So they’ll then be able to claim that renewables are REALLY cheaper than other methods of power generation!!!

  8. Bloke in North Dorset

    @Addolff – this has been solved by the Glastonbury crowd. Diesel generators apparently.

    Yep and IIRC £80 to charge a car.

  9. There an easy way round this, no need for tracking etc. Make them pay road tax – I think they are exempt – and cover the fuel duty costs by estimating based on manufacturers quoted range.

    Would also account for increased emissions involved in manufacturing the battery.

  10. John:

    > I’m also slightly unclear why shifting the cost of something which is both unnecessary and ineffective from utility bills to tax bills accomplishes anything other than a sound-bite showing how much the government feels our pain.

    Because:

    It’s less regressive
    Puts costs on the government books
    Prevents government pretending these costs are due to utilities overcharging

    They should move all energy decarbonisation costs to general taxation, that way the government will actually have to consider how to deal with them rather than dumping on customers / citizens

  11. “I am still waiting for someone to tell me where the electricity is going to come from for the EV’s…”

    It’s only a problem if as many people have cars in the brave new world, as have them now.

    And I don’t think that is what they are planning.

  12. Bloke in North Dorset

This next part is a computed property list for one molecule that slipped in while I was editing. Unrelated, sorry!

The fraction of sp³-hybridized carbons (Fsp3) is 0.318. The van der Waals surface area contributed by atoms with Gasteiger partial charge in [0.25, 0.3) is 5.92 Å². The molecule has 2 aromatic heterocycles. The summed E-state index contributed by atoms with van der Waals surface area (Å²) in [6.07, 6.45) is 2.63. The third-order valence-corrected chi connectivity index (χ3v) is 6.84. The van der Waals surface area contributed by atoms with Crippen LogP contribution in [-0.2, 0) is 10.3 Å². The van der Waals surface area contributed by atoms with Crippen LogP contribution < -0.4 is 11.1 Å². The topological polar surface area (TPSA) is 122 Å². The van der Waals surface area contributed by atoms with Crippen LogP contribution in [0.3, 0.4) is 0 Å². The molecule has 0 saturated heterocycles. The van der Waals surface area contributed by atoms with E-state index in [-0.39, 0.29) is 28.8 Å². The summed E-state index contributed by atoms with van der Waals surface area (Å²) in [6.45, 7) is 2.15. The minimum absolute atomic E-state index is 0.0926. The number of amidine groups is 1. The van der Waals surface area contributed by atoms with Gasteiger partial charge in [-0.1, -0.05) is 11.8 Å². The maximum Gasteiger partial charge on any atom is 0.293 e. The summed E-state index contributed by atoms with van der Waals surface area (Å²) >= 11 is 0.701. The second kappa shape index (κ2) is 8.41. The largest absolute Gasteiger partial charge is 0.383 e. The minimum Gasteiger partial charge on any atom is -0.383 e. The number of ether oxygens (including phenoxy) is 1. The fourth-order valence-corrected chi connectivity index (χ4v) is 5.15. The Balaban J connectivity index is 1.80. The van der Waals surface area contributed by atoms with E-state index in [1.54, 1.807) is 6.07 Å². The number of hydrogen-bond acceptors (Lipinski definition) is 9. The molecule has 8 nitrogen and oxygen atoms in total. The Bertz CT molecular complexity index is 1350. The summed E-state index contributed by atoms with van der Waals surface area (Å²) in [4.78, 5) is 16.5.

I’m fairly sure we identified this problem on here 15+ years ago. Good to see the State reacting to the issue in a timely manner.

  13. “…There an easy way round this, no need for tracking etc….”

    Gary, the tracking is a feature, not a bug.

    They’ve been wanting to do it for ages, this is just a handy excuse to hang it on.

  14. How to Fix Climate Change

    Step 1: Make gas-guzzlers more expensive
    Step 2: Encourage more electric vehicles
    Step 3: Make gas more expensive
    Step 4: Mandate electric vehicles (in 2030 or so)
    Step 5: Watch as citizens buy more electric cars, take public transport, ride bikes to work, work from home
    Step 6: Fuck over your citizens anyway

  15. I haven’t yet had to pay 2 quid a litre but the local supermarket is 199.9p/litre for diesel now, so it’s only a matter of time ☹️

  16. Yet Another Chris

    Addolff at 7:54 am: I filled up my 10L jerry can last week. I use it to fuel my lawnmower, generator, chainsaw and strimmer/hedge cutter (big garden!). It cost GBP18.28. The irony is the jerry can cost GBP15 – the content is more valuable than the jerry can.

    As for EVs, it ain’t going to happen. As one comment notes: where is the electricity going to come from? To add to this, only forty per cent of households have offstreet parking. How, for example, is someone on the tenth floor of a block of flats going to charge an EV?